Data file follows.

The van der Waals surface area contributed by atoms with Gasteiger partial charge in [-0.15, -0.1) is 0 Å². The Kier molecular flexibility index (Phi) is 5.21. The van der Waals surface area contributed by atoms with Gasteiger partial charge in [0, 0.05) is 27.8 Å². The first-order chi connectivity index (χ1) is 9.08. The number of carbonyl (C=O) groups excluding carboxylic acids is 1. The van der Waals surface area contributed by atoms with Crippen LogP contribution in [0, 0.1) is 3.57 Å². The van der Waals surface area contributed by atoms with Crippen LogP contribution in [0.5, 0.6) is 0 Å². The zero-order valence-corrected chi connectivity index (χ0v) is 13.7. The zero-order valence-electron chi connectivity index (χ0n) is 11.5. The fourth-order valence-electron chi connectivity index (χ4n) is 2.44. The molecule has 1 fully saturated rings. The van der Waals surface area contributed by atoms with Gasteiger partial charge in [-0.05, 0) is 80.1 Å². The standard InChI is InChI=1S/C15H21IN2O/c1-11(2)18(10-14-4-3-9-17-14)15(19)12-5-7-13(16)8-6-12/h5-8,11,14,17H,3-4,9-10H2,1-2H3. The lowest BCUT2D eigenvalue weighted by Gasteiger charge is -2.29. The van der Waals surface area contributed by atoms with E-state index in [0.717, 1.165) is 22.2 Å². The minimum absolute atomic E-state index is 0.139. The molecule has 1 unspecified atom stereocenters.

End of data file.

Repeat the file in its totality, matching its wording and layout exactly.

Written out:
The van der Waals surface area contributed by atoms with Gasteiger partial charge in [-0.15, -0.1) is 0 Å². The Kier molecular flexibility index (Phi) is 5.21. The van der Waals surface area contributed by atoms with Gasteiger partial charge in [0, 0.05) is 27.8 Å². The first-order chi connectivity index (χ1) is 9.08. The number of carbonyl (C=O) groups excluding carboxylic acids is 1. The van der Waals surface area contributed by atoms with Crippen LogP contribution in [0, 0.1) is 3.57 Å². The van der Waals surface area contributed by atoms with Crippen LogP contribution in [0.5, 0.6) is 0 Å². The zero-order valence-corrected chi connectivity index (χ0v) is 13.7. The zero-order valence-electron chi connectivity index (χ0n) is 11.5. The fourth-order valence-electron chi connectivity index (χ4n) is 2.44. The molecule has 1 fully saturated rings. The van der Waals surface area contributed by atoms with Gasteiger partial charge in [-0.05, 0) is 80.1 Å². The standard InChI is InChI=1S/C15H21IN2O/c1-11(2)18(10-14-4-3-9-17-14)15(19)12-5-7-13(16)8-6-12/h5-8,11,14,17H,3-4,9-10H2,1-2H3. The lowest BCUT2D eigenvalue weighted by Gasteiger charge is -2.29. The van der Waals surface area contributed by atoms with E-state index in [0.717, 1.165) is 22.2 Å². The minimum absolute atomic E-state index is 0.139. The molecule has 1 unspecified atom stereocenters.